#1
1) is there any practice that would help at switching between chords? i always stumble when i try switching and i dont know whether its more my inability to switch or my strumming is bad.

2) can anyone point me in the direction of how to get better at strumming my guitar? (im just learning alternative picking if that helps).

3) also, how does one know how to play a song when all that is written on the chord sheet is the chords for the song. ive seen this tons of times and people comment that the chords are great, but when i try to play them, i cant get it to sound how i want it to go.

thanks for all the help in advance!

ive got guitar pro and guitar speed trainer, which ive been using to practice
#2
To get better at switching between chords, practice. Practice your chords then practice switching between them. Walk, jog, then run.
#3
1) Practice switching chords.
2) Practice stumming.
3) If you mean just playing the chords then you'll have to work out the strumming pattern by listening to the original song. If you mean you want the lead parts of a song, but you just have the chord sheet, you'll need to transcribe the lead or find a tab for it.
#4
1) A good trick is seeing if you can leave fingers on the guitar or just shift them, rather than picking them up and moving them. (ie, from Am -> C you only have to move one finger. )

2) Try reading the main sticky here, it's got some stuff on strumming and rhythm.

3) Listen carefully to the original and the words and accents on which the chords change. If you can find the basic beat of the music the chords are probably changing every 4 or 8 beats, listen and try and work it out!
#5
Also, if there's one switch within a progression that you can't nail, focus on that particular switch. For instance, if you're playing the intro to Hocus Pocus or Stairway To Heaven and you can't make the transition between the 3d and 4th chord, try to go back and forth between them. Don't strum them and completely ignore the other chords (in this example the 1st, 2nd, 5th, etc.) as these will only distract you from achieving your goal

The same goes for any difficult song > try playing it first, identify the "pain in the ass"-parts and practice slowly until you're confident enough to play it faster and eventually up to speed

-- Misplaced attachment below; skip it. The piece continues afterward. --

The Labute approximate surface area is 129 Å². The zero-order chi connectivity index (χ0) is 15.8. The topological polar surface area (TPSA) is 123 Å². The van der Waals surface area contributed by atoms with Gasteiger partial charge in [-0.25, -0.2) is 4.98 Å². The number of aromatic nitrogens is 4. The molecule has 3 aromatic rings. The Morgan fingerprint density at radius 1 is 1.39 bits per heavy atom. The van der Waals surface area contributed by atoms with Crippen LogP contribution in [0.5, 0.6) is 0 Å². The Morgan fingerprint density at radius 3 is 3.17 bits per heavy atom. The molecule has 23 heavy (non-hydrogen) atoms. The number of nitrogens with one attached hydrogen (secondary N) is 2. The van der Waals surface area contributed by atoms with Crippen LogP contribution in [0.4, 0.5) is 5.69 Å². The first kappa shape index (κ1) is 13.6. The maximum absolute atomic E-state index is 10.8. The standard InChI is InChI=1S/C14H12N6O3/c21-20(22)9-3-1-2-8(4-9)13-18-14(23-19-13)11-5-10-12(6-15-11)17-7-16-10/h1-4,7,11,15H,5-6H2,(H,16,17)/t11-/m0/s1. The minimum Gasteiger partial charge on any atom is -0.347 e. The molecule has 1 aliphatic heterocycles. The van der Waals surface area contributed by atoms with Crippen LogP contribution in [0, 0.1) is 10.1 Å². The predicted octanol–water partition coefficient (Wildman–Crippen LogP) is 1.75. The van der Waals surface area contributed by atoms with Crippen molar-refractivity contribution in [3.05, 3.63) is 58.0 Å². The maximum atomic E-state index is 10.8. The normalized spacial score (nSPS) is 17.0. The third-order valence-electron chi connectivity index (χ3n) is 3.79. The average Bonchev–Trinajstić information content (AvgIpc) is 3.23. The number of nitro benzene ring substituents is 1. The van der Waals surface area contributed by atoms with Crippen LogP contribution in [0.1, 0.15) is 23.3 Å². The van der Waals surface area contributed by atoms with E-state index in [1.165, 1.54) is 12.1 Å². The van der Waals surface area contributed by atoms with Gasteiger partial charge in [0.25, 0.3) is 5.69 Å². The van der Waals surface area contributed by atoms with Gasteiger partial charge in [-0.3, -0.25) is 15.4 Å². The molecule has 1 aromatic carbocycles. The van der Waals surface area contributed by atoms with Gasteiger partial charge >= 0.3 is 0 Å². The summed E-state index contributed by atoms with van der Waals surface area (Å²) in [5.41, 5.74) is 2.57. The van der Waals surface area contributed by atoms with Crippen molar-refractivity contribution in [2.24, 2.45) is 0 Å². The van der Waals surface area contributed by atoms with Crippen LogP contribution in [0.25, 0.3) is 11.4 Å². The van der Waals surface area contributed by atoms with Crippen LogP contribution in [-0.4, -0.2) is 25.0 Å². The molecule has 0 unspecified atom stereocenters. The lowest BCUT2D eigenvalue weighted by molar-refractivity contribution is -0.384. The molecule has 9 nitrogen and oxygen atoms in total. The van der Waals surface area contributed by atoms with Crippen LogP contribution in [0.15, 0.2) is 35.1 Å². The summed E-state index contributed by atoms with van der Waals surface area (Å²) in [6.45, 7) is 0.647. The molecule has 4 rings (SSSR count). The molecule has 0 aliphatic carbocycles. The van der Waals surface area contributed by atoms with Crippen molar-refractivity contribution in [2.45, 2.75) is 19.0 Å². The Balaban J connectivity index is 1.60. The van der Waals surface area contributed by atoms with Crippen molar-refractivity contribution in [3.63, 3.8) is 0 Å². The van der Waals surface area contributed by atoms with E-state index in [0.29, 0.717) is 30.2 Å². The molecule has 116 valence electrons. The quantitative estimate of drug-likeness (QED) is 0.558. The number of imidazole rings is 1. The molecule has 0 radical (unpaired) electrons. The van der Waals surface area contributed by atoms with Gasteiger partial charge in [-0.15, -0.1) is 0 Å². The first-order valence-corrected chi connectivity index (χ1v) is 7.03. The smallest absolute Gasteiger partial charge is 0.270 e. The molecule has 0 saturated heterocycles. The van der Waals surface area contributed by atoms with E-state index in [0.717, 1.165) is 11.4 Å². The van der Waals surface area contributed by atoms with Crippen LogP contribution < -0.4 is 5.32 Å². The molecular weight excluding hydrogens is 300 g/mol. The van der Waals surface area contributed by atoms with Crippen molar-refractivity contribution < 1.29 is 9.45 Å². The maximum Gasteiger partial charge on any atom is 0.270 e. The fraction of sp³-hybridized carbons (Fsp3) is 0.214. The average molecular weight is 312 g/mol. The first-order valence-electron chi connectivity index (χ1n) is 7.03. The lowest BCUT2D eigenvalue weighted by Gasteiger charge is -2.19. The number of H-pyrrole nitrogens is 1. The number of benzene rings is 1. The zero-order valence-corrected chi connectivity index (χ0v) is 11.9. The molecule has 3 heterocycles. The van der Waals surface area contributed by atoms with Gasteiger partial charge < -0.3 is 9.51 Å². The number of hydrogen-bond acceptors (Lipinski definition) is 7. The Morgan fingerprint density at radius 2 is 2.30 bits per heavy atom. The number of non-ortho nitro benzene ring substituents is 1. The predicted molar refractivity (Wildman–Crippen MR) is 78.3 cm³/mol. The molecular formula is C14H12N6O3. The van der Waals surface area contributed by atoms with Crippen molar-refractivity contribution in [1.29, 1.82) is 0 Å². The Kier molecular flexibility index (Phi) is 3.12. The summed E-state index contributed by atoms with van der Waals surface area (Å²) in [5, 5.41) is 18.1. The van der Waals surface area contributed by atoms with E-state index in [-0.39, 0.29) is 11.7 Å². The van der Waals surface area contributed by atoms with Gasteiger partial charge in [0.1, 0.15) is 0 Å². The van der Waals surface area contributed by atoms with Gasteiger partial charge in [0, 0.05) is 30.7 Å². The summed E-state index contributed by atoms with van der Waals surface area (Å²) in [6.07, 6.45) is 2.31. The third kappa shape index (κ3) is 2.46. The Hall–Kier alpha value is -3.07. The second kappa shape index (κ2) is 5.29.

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#6
Quote by Freepower
1) A good trick is seeing if you can leave fingers on the guitar or just shift them, rather than picking them up and moving them. (ie, from Am -> C you only have to move one finger. )

2) Try reading the main sticky here, it's got some stuff on strumming and rhythm.

3) Listen carefully to the original and the words and accents on which the chords change. If you can find the basic beat of the music the chords are probably changing every 4 or 8 beats, listen and try and work it out!


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whatever it says ..lol.. cuz i havnt read it
#7
thanks guys, ill try these.

so what im getting from all of you is to practice switching my chords faster and more consistently before trying to get my strumming up to par? or would it be smart to try and play the chords while im switching between them? though when i do that i feel like im going to fast when trying to switch and i just dont have enough time before my hand strums the strings.
#8
Play them at the same time - that way you can tell if whether all the notes are ringing out clearly.

And don't focus on switching faster - don't even try to switch between chords faster. Focus on switching between them cleanly and accurately. After a while muscle memory will kick in and you'll start speeding up naturally.

You can try making up your own little songs too - pick a couple of chords you struggle to change between, and make up a songlet with them to practice switching between them without it getting too boring.

If you're struggling with a strumming pattern try practicing it with all the strings muted, then put the chords back in when you are a bit more confident. That way you get to practice the strumming pattern without it making unnerving noises when it goes wrong